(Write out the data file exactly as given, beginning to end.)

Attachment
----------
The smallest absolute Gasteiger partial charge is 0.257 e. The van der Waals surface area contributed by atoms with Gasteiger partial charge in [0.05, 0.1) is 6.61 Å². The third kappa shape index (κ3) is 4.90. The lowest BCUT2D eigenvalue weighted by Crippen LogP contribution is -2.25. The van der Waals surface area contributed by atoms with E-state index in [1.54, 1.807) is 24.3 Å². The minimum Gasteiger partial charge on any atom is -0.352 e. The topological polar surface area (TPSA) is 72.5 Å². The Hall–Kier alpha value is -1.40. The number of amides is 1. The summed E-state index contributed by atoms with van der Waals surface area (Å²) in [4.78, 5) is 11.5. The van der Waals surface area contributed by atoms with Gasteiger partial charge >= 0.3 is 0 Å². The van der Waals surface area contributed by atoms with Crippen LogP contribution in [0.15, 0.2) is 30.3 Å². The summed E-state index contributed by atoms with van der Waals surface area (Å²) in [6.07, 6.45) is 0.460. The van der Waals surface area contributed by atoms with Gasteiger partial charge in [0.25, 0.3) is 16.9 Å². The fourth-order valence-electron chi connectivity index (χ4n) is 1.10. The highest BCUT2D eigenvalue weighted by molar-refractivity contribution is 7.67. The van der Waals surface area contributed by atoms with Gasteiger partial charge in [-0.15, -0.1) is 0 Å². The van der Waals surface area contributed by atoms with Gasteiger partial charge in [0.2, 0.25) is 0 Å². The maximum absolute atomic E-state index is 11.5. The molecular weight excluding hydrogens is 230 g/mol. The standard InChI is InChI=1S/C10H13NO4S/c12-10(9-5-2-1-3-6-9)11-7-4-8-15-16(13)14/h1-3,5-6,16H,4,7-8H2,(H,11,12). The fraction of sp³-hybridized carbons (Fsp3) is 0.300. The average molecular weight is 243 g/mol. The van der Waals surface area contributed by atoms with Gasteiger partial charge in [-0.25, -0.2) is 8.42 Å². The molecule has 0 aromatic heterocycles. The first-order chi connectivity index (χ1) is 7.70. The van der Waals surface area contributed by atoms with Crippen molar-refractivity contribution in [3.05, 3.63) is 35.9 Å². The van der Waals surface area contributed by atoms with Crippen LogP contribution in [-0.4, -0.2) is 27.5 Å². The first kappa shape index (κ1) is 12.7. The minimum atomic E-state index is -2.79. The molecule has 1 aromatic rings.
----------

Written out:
The smallest absolute Gasteiger partial charge is 0.257 e. The van der Waals surface area contributed by atoms with Gasteiger partial charge in [0.05, 0.1) is 6.61 Å². The third kappa shape index (κ3) is 4.90. The lowest BCUT2D eigenvalue weighted by Crippen LogP contribution is -2.25. The van der Waals surface area contributed by atoms with E-state index in [1.54, 1.807) is 24.3 Å². The minimum Gasteiger partial charge on any atom is -0.352 e. The topological polar surface area (TPSA) is 72.5 Å². The Hall–Kier alpha value is -1.40. The number of amides is 1. The summed E-state index contributed by atoms with van der Waals surface area (Å²) in [4.78, 5) is 11.5. The van der Waals surface area contributed by atoms with Gasteiger partial charge >= 0.3 is 0 Å². The van der Waals surface area contributed by atoms with Crippen LogP contribution in [0.15, 0.2) is 30.3 Å². The summed E-state index contributed by atoms with van der Waals surface area (Å²) in [6.07, 6.45) is 0.460. The van der Waals surface area contributed by atoms with Gasteiger partial charge in [0.25, 0.3) is 16.9 Å². The fourth-order valence-electron chi connectivity index (χ4n) is 1.10. The highest BCUT2D eigenvalue weighted by molar-refractivity contribution is 7.67. The van der Waals surface area contributed by atoms with Gasteiger partial charge in [-0.15, -0.1) is 0 Å². The van der Waals surface area contributed by atoms with Gasteiger partial charge in [0.2, 0.25) is 0 Å². The maximum absolute atomic E-state index is 11.5. The molecular weight excluding hydrogens is 230 g/mol. The standard InChI is InChI=1S/C10H13NO4S/c12-10(9-5-2-1-3-6-9)11-7-4-8-15-16(13)14/h1-3,5-6,16H,4,7-8H2,(H,11,12). The fraction of sp³-hybridized carbons (Fsp3) is 0.300. The average molecular weight is 243 g/mol. The van der Waals surface area contributed by atoms with Gasteiger partial charge in [-0.25, -0.2) is 8.42 Å². The molecule has 0 aromatic heterocycles. The first-order chi connectivity index (χ1) is 7.70. The van der Waals surface area contributed by atoms with Crippen molar-refractivity contribution in [3.05, 3.63) is 35.9 Å². The van der Waals surface area contributed by atoms with Crippen LogP contribution in [-0.4, -0.2) is 27.5 Å². The first kappa shape index (κ1) is 12.7. The minimum atomic E-state index is -2.79. The molecule has 1 aromatic rings.